program by stating some of tne mauy
benefits of the. Y. M. C. A. in the
Southwest Texas State Normal Col-
a social committee, composed of
Robinson, Bachle, and Mercer was
appointed to meet with a similiar
committee of the Y. W. C. A. to ar-
range a joint program and entertain-
ment to be given in the near future.
Plans were also made for the oeau-
tifying of the Y.. M. C. A, room fn
the Library building, and to furnish
writing material for those desiring to
use this room.
The Y. M. C. A. programs are al-
ways snappy and interesting and
every man in the Normal should get
the benefit of them. ihe organiza-
tion is working towards a definite
goal and is sure to accomplish some-
thing. The next meeting will be in
Mr. Arnold’s Room, Wednesday, Nov.
24th, at 9:30.
ITEMS OF INTEREST FROM THE
H. E. CLUB
Students in H. E. 154 are serving
thirty cent lunches this week from
5:30 to 6 o’clock in the evening and
also at the noon hour. The class is
working our balanced meals and
Miss Thompson talked to the
Mothers’ Club at Westover last Fri-
day on the noon lunch movement.
The first serving of the year was
done at the Dramatic Club banquet
by the class in meal serving.
The first hats in the millinery class
have been completed.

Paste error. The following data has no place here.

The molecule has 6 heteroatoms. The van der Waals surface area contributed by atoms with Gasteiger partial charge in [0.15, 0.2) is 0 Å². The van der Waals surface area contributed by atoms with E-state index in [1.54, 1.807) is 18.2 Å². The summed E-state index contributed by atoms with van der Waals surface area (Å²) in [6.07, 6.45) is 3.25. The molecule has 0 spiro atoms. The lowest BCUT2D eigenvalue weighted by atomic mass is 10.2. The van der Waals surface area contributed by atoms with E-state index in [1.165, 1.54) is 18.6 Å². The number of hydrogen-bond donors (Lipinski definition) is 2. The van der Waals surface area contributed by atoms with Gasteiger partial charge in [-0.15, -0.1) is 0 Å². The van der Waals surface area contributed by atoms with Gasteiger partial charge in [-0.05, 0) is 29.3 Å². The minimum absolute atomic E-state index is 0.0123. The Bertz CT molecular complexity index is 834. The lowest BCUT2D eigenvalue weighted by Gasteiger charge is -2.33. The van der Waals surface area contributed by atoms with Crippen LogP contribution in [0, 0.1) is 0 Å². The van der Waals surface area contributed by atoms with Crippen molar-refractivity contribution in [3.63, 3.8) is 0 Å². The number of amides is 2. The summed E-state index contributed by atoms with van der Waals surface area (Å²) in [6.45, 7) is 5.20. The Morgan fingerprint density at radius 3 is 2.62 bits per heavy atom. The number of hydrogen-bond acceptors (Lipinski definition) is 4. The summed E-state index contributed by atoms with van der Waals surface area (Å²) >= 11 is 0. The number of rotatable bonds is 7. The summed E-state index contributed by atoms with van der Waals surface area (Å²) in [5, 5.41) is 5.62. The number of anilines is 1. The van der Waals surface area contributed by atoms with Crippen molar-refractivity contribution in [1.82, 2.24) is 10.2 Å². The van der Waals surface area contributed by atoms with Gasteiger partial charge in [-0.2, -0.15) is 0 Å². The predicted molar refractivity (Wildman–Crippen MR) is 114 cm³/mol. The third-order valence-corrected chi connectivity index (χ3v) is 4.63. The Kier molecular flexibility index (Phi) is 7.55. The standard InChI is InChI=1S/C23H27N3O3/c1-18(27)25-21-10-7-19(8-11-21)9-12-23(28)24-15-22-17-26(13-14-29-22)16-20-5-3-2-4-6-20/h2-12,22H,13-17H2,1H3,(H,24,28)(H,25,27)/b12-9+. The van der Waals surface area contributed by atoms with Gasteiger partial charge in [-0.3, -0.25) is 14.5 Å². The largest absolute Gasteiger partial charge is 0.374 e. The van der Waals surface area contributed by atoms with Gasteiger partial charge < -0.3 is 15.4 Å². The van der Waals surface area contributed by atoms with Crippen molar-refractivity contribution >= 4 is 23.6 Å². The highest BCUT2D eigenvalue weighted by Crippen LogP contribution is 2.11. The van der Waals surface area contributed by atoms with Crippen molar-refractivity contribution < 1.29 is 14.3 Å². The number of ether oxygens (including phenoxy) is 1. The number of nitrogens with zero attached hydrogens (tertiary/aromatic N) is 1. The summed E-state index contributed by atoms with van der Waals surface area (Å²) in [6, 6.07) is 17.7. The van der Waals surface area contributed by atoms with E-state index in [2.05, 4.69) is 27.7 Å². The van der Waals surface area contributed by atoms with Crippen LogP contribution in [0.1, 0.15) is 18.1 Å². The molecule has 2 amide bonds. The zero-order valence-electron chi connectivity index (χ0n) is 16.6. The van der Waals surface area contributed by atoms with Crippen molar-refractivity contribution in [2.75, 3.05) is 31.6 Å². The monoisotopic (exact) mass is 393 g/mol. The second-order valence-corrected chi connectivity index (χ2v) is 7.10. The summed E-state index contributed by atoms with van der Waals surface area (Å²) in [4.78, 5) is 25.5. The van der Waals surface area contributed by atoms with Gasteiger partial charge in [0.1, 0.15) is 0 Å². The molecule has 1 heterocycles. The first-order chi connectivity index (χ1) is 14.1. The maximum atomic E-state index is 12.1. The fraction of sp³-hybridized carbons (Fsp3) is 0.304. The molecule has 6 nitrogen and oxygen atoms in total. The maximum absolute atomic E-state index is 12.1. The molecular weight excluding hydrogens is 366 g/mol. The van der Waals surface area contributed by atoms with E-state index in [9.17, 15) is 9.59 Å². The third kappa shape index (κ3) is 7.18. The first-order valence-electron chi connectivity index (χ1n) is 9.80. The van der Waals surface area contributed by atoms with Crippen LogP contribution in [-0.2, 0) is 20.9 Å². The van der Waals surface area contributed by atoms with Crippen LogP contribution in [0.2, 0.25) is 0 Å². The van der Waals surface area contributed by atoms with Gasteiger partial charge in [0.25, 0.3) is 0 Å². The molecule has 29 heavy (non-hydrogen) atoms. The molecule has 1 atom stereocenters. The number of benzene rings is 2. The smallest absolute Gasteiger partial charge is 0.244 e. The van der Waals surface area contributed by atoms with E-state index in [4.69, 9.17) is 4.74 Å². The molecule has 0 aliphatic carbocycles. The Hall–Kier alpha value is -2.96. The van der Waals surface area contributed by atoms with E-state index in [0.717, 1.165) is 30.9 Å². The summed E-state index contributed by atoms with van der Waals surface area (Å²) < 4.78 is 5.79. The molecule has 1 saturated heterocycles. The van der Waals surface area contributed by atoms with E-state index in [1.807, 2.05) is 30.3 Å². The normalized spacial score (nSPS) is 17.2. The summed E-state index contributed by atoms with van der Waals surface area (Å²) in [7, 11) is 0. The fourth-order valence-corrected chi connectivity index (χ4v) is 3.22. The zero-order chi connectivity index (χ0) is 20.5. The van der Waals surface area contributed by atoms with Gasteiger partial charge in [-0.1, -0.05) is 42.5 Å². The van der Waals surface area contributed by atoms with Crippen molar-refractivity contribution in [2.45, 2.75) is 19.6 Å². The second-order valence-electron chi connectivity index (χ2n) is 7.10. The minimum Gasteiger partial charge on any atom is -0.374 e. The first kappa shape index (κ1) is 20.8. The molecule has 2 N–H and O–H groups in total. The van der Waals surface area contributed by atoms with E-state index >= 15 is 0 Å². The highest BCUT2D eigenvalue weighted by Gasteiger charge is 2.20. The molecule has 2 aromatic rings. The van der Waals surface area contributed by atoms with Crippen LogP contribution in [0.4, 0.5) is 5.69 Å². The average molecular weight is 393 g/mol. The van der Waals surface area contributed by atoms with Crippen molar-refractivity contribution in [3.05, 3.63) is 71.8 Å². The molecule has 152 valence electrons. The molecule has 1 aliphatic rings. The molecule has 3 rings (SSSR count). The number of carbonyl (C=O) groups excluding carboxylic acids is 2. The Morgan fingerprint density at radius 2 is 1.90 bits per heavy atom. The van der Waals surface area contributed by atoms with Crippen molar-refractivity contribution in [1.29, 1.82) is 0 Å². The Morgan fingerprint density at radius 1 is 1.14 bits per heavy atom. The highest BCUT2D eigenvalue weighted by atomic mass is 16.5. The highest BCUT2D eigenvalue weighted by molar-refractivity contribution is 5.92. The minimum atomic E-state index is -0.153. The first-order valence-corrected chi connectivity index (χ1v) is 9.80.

Miss Lelois Davis and Mrs. C. S
Swith were judges at the School Fair
at Kyle last Friday.
At a meeting of the H. E. Club,
those present voted to place a fine
of ten cents upon any member who
is absent from the regular meetings
of the Club for any excuse what-so-
ever, sickness included. So, mem-
bers, if you don’t want to part with
your dimes, watch the bulletin board,
as the date of the next meeting will
be posted several days before-hand.
Exa Womack said, as she saw
George, the janitor, diligently tend-
ing his daily tasks, “Chris don’t you
imagine he gets tired doing that kind
of work all the time?”
Chris: “Yes, I know from ex-
Exa, surprised: “Know from ex-
Chris: “Yes, I’m taking Home
Sanitation this term.”
Nesbitt’s Barber Shop
East Side Square
Next First National Bank
S. V. NORWOOD
Cleaning and pressing,
French Dry Cleaning.
North Austin Street,
San Marcos, ” Texas.
For The Best
HARRISON & MERRILL
I. H. HARRISON.
In Post-Office Block
Will Appreciate Yonr
San Marcos, - Texas.
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The Normal Star (San Marcos, Tex.), Vol. 9, No. 6, Ed. 1 Saturday, November 20, 1920, newspaper, November 20, 1920; San Marcos, Texas. (https://texashistory.unt.edu/ark:/67531/metapth614215/m1/3/: accessed April 22, 2019), University of North Texas Libraries, The Portal to Texas History, https://texashistory.unt.edu; crediting Texas State University.